This is a review of a new book on Julius Caesar, published in The Wall Street Journal December 1, 2017. My bolded sections
.By James RommIt’s astounding
that so few fans of martial sagas like “The Lord of the Rings” and “Game of Thrones” have found their way to the narratives of the Greek and Roman historians. In these works, too, one finds apocalyptic battles, ruthless political struggles and bizarre twists of fortune. They may lack dragons, but their intensity is amplified by the knowledge that the events they describe really happened. The story of Julius Caesar’s rise to power in the 50s and 40s B.C., first through the conquest of Gaul (modern France) and then by whirlwind campaigns throughout the Mediterranean, is as compelling as any televised drama, and indeed HBO and the BBC built the first season of their series “Rome” around exactly these events.Who would prefer modern-day dilutions and screen adaptations to the surviving firsthand accounts of such episodes, narrated by great writers?
Just about everyone, it seems, and perhaps the reasons are not so hard to find after all. The chronological gulf that separates us from the Roman world, and even more from the Greeks, can render the primary narratives blurry and indistinct. Opacities of nomenclature, geography, units of currency, measurements of distance and a dozen other pitfalls stand in the modern reader’s path. As a teacher I am always dismayed when undergraduates declare themselves bored by the Greek historian Thucydides, whose vividness as a reporter of the catastrophic Peloponnesian War ought to quicken their pulse. Despite my best efforts, some are simply unable to part the veil of time.
Edited by Kurt A. RaaflaubPantheon, 793 pages, $50
Similar frustrations in teaching ancient history to disengaged students led independent scholar and businessman Robert Strassler to conceive the Landmark Ancient Histories. Beginning with “The Landmark Thucydides,” published by the Free Press in 1996, Mr. Strassler showed his determination to leave no reader behind. He supplied detailed maps on nearly every third page of text and clear, full annotation that removed potential stumbling blocks. Headings kept readers oriented in time and space, as did brief summaries, running down the book’s generously wide margins, of each stage of the action. Well-curated photographs of objects and sites turned a mere encounter with the Peloponnesian War into an immersion in classical Greece. Appendix essays set new standards for readability and point. An opening chronology laid out the events of the text in sequence, and a closing index, done in unprecedented detail, provided a precise means of finding whatever item one might be looking for.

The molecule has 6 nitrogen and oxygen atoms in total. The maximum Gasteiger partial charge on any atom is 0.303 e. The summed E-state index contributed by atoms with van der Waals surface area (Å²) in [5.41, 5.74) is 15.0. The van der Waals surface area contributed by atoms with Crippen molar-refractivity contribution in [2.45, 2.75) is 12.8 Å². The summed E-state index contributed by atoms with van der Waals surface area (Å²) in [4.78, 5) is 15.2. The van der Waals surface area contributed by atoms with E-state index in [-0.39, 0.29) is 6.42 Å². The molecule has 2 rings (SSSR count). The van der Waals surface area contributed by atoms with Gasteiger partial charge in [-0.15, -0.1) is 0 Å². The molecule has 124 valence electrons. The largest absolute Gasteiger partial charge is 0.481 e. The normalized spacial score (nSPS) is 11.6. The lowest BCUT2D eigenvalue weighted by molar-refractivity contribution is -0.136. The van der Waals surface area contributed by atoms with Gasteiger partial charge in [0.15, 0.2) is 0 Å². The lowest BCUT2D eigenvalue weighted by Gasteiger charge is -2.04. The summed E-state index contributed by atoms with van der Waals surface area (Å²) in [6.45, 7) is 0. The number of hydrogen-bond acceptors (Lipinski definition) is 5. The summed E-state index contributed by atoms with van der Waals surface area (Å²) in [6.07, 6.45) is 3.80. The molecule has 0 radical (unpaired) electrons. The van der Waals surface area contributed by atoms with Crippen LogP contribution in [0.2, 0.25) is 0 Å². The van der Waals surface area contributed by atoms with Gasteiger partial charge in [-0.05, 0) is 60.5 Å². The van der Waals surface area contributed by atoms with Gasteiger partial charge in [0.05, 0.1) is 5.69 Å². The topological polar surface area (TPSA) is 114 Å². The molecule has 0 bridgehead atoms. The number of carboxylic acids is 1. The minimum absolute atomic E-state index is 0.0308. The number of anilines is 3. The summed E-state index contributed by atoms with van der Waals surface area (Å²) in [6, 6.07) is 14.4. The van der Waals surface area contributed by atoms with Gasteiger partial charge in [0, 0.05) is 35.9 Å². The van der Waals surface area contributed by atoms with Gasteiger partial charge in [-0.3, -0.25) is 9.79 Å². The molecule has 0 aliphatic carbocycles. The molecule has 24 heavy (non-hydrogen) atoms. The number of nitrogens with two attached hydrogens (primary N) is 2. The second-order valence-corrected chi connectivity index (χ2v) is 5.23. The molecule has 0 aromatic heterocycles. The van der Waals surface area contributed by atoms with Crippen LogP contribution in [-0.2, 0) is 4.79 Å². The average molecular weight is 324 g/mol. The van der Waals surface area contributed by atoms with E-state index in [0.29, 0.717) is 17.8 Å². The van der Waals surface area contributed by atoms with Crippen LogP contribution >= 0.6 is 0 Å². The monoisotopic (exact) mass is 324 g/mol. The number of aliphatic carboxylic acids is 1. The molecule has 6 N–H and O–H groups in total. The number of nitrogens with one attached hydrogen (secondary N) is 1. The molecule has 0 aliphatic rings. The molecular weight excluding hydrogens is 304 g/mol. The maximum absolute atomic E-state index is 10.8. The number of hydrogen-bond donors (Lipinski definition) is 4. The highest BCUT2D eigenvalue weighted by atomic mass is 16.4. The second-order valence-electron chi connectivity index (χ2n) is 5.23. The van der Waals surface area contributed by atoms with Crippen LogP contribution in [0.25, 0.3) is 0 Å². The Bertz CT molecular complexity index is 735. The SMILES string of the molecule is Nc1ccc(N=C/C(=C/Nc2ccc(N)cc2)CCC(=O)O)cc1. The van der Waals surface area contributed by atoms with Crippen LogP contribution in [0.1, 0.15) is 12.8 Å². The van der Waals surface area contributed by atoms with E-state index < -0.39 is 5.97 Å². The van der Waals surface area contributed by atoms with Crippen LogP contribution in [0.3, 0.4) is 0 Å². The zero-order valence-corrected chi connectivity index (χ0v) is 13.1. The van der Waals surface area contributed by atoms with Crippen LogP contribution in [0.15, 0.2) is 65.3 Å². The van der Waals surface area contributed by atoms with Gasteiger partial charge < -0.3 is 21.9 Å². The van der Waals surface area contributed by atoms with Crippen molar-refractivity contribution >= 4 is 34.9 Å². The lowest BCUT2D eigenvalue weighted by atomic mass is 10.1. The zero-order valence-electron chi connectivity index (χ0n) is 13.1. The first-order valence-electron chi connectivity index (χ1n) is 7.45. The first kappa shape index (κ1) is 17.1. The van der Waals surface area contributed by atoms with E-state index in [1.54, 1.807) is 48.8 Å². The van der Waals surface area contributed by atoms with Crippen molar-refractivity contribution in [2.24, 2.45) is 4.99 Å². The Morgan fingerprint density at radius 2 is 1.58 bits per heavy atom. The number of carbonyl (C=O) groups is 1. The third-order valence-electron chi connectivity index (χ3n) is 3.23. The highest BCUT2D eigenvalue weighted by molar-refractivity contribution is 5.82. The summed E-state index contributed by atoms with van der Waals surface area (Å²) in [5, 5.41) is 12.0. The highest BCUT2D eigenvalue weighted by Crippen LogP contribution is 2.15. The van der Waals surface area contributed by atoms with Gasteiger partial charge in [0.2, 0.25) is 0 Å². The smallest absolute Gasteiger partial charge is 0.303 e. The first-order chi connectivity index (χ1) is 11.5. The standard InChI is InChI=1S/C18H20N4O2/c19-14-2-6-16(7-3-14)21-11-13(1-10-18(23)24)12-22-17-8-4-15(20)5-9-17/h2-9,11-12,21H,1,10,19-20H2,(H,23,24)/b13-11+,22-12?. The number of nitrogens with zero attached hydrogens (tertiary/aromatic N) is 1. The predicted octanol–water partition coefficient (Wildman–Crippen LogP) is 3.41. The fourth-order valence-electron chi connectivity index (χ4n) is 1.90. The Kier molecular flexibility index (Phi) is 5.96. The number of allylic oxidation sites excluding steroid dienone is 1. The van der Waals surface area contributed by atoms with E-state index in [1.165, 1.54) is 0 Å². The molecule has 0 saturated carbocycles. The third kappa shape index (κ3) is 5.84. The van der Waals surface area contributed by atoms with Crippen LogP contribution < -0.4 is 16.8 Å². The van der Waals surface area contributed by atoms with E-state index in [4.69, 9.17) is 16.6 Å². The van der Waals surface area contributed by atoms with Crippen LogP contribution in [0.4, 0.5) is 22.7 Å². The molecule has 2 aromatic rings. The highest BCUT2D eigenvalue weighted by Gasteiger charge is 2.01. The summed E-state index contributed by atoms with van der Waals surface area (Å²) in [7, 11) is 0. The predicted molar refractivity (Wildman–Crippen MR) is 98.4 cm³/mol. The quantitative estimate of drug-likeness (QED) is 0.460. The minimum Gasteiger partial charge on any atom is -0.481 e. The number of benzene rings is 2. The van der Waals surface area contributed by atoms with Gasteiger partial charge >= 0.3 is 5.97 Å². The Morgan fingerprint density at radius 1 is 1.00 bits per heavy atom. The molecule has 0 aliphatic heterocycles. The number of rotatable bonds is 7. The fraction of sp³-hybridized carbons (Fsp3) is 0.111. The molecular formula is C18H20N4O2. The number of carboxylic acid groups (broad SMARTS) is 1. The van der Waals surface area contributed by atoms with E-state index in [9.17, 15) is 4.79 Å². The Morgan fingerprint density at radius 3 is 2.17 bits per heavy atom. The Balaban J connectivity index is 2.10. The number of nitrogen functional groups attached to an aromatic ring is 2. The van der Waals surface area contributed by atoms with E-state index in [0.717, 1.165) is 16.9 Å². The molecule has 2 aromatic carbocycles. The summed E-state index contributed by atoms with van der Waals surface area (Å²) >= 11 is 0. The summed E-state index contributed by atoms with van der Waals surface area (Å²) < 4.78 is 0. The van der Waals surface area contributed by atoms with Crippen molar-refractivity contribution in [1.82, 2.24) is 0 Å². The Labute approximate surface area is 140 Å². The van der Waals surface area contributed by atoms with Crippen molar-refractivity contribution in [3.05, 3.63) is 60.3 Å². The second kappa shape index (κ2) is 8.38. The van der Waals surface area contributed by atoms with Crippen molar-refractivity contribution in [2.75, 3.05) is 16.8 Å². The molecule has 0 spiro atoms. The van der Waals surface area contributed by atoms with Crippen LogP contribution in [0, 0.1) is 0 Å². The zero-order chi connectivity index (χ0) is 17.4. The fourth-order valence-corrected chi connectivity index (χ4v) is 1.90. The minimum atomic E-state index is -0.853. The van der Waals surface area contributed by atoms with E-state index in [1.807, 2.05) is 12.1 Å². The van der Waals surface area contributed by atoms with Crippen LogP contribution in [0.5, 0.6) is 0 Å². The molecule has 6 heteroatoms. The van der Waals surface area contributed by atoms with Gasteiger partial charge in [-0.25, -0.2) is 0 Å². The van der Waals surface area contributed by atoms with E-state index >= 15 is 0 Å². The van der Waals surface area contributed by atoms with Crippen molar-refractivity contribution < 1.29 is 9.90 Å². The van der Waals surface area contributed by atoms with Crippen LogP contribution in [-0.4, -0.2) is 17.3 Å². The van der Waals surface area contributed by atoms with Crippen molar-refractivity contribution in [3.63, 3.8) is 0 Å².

Subsequent installments in the Landmark series added new features and enriched the old, as Mr. Strassler, with the help of the editors for each volume (this writer among them), tackled the major Greek historians in turn: Herodotus, Arrian and Xenophon. Now, with “The Landmark Julius Caesar, ” the series arrives for the first time at the gates of Rome and deals with a figure who is far better known—in part through his own writings—than any Greek or Macedonian. The huge volume of evidence surviving from this book’s time span, the years 58 to 45 B.C., posed a challenge for the Landmark series. Under the expert guidance of volume editor Kurt Raaflaub, with oversight from Mr. Strassler (who remains series editor), the challenge has been met with stunning success.
The tireless devotion of both Mr. Strassler and Mr. Raaflaub, professor emeritus of classics at Brown University, is evident right from this book’s table of contents. Caesar’s best-known work, the “Gallic War,” would by itself have made up a full and satisfying volume, but “The Landmark Julius Caesar” also gives us four other narratives, descriptions of subsequent campaigns, to make up the whole of what scholars term the Corpus Caesarianum, the body of contemporaneous accounts of Caesar’s wars. These five works, only two of which are Caesar’s own compositions, have not appeared together, in English, since the early 18th century, even though their dovetailing time frames makes the set a continuous whole. To see them here between one set of covers is truly inspiring.
We begin in Gaul, with perhaps the most famous sentence in Latin literature, Caesar’s marvelously low-key “All Gaul is divided into three parts.” The “Gallic War” relates, in Caesar’s own words, the series of campaigns (58-52 B.C.) by which Gallic tribes were either brought over to Rome’s cause or defeated, one by one, then finally smashed in the decisive siege of a collective resistance at Alesia (See my post on this)
... Aulus Hirtius, one of Caesar’s officers, composed a final segment to the “Gallic War” that covers some mopping-up operations in 51 and 50 B.C., bringing us to the next work, the “Civil War,” also written by Caesar himself.